[That suggests a theory for America's recent reversal in social progress the last few decades - California has joined the most backward-brained part of the country - the South. Remember, the American South was one of the last places in the world to have slavery abolished (and abolished from without, not within).]
Washington state was the first to enact such a law, in 1993 [but has used it to imprison only] about 120 people without chance of parole.... Riggs was convicted of shoplifting a bottle of vitamins from a store in Banning, Calif. in 1995. When arrested, he had a hypodermic syringe in one of his socks. He had previously been convicted...for four nonviolent crimes and four robberies.
[How would this be handled in a democratic technocracy with timesizing and regular binding public referendums, like Switzerland's? The referendums would probably outlaw capital punishment but provide a "Kevorkian kit" in all cells on "lifers' row" (formerly "death row") for the use of prisoners who wish to "cheat" their life sentence. If they do take the painless suicide option, we can assume they were trying to commit suicide slowly anyway and this offered them a way of doing it more honestly. As long as they don't take the option, we have something to work together with them in their rehabilitation - their will to live (or at least their fear of death).
[How do we avoid burdening taxpayers with prisoner support? We stop externalizing prisoners from our economy. We start including them in the unemployment rate and in the job market. How do we avoid exploiting them - à la Michael Moore's scenario of closing a plant, refitting it as a prison while the downsized employees are getting so desperate they're turning to crime and getting arrested, and then locking them back in their now-prison factory and working them for 10 cents an hour? How do we avoid their use in further depressing wages on the outside? Here's where the timesizing comes in. Remember, timesizing shares the available work rather than straining to create work. It doesn't matter how little work there is, timesizing prevents a wage-depressing surplus of jobseekers by adjusting the workweek down to an appropriately lower level to guarantee that everyone can be easily self-supporting at good wages. Why would CEOs go for this? Because they want big healthy markets, and if they keep freezing the workweek at a high-hours, low-tech level, they will keep splitting the population into those with money and no time and those with time and no money. Result? Markets at a tiny fraction of their potential size - because a growing majority of people have little or no money. Another result? Gyrating financial markets, because CEOs and their pals are suctioning spending activity (and spending power) away from the productivity underlying their own investments. Conclusion. They don't have any choice in the longer term, and since the pace of change is rising, the longer term is getting here faster every day.]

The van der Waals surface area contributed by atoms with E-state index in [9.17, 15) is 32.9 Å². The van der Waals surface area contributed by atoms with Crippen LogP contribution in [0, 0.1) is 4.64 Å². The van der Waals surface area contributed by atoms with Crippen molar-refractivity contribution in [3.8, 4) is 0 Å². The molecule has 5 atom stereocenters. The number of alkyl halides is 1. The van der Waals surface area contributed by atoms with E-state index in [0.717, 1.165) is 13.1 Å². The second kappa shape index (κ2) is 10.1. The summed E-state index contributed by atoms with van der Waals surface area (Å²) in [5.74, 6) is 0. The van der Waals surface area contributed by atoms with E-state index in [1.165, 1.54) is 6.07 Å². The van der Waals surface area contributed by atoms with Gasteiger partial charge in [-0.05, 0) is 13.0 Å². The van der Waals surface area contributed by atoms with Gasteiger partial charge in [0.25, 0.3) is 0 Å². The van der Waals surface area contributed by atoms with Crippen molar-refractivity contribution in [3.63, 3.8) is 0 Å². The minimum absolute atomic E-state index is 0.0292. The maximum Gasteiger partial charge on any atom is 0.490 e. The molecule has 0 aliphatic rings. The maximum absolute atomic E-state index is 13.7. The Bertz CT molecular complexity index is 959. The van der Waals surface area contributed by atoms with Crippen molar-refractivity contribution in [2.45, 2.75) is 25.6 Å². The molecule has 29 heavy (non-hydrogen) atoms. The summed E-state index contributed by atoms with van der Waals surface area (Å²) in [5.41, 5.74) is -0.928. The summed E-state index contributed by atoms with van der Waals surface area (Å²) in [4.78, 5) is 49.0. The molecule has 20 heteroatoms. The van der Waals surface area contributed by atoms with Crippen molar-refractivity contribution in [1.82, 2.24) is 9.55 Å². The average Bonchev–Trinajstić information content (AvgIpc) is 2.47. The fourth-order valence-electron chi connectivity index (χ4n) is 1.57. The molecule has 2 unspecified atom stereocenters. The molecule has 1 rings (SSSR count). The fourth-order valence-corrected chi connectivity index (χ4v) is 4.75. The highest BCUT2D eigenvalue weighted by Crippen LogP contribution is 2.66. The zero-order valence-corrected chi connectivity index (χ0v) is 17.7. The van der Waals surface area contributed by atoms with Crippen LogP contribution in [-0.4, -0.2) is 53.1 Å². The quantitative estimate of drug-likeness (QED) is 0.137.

1/12 A look at drug law inequities, by Jim Sullivan, Bos Globe, D8.